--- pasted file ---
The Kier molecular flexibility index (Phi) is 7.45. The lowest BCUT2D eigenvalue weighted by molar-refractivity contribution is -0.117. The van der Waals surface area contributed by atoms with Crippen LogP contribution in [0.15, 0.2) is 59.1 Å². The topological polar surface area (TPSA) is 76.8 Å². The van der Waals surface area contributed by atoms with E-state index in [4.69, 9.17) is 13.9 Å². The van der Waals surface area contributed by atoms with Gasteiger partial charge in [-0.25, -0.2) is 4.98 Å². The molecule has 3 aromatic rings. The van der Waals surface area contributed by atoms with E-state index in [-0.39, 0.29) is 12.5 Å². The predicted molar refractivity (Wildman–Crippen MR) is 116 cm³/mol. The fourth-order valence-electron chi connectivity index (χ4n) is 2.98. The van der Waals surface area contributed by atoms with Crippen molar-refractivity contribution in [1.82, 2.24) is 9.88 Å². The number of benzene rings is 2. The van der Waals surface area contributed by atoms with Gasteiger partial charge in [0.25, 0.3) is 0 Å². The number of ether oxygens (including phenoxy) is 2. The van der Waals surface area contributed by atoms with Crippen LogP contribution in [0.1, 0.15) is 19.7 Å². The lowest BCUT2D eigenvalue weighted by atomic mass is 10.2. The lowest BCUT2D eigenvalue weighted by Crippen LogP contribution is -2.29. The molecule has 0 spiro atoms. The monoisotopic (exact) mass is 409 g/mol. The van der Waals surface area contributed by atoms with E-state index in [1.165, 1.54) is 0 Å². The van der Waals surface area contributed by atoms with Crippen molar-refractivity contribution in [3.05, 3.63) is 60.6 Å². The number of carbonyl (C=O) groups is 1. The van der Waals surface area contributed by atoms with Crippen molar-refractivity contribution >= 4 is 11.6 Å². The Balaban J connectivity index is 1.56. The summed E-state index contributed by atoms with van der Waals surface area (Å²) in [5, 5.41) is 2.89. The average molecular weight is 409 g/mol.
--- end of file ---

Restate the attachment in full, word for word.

The Kier molecular flexibility index (Phi) is 7.45. The lowest BCUT2D eigenvalue weighted by molar-refractivity contribution is -0.117. The van der Waals surface area contributed by atoms with Crippen LogP contribution in [0.15, 0.2) is 59.1 Å². The topological polar surface area (TPSA) is 76.8 Å². The van der Waals surface area contributed by atoms with E-state index in [4.69, 9.17) is 13.9 Å². The van der Waals surface area contributed by atoms with Gasteiger partial charge in [-0.25, -0.2) is 4.98 Å². The molecule has 3 aromatic rings. The van der Waals surface area contributed by atoms with E-state index in [-0.39, 0.29) is 12.5 Å². The predicted molar refractivity (Wildman–Crippen MR) is 116 cm³/mol. The fourth-order valence-electron chi connectivity index (χ4n) is 2.98. The van der Waals surface area contributed by atoms with Crippen molar-refractivity contribution in [1.82, 2.24) is 9.88 Å². The number of benzene rings is 2. The van der Waals surface area contributed by atoms with Gasteiger partial charge in [0.25, 0.3) is 0 Å². The number of ether oxygens (including phenoxy) is 2. The van der Waals surface area contributed by atoms with Crippen LogP contribution in [0.1, 0.15) is 19.7 Å². The lowest BCUT2D eigenvalue weighted by atomic mass is 10.2. The lowest BCUT2D eigenvalue weighted by Crippen LogP contribution is -2.29. The molecule has 0 spiro atoms. The monoisotopic (exact) mass is 409 g/mol. The van der Waals surface area contributed by atoms with E-state index in [1.165, 1.54) is 0 Å². The van der Waals surface area contributed by atoms with Crippen molar-refractivity contribution in [3.05, 3.63) is 60.6 Å². The number of carbonyl (C=O) groups is 1. The van der Waals surface area contributed by atoms with Crippen molar-refractivity contribution >= 4 is 11.6 Å². The Balaban J connectivity index is 1.56. The summed E-state index contributed by atoms with van der Waals surface area (Å²) in [5, 5.41) is 2.89. The average molecular weight is 409 g/mol.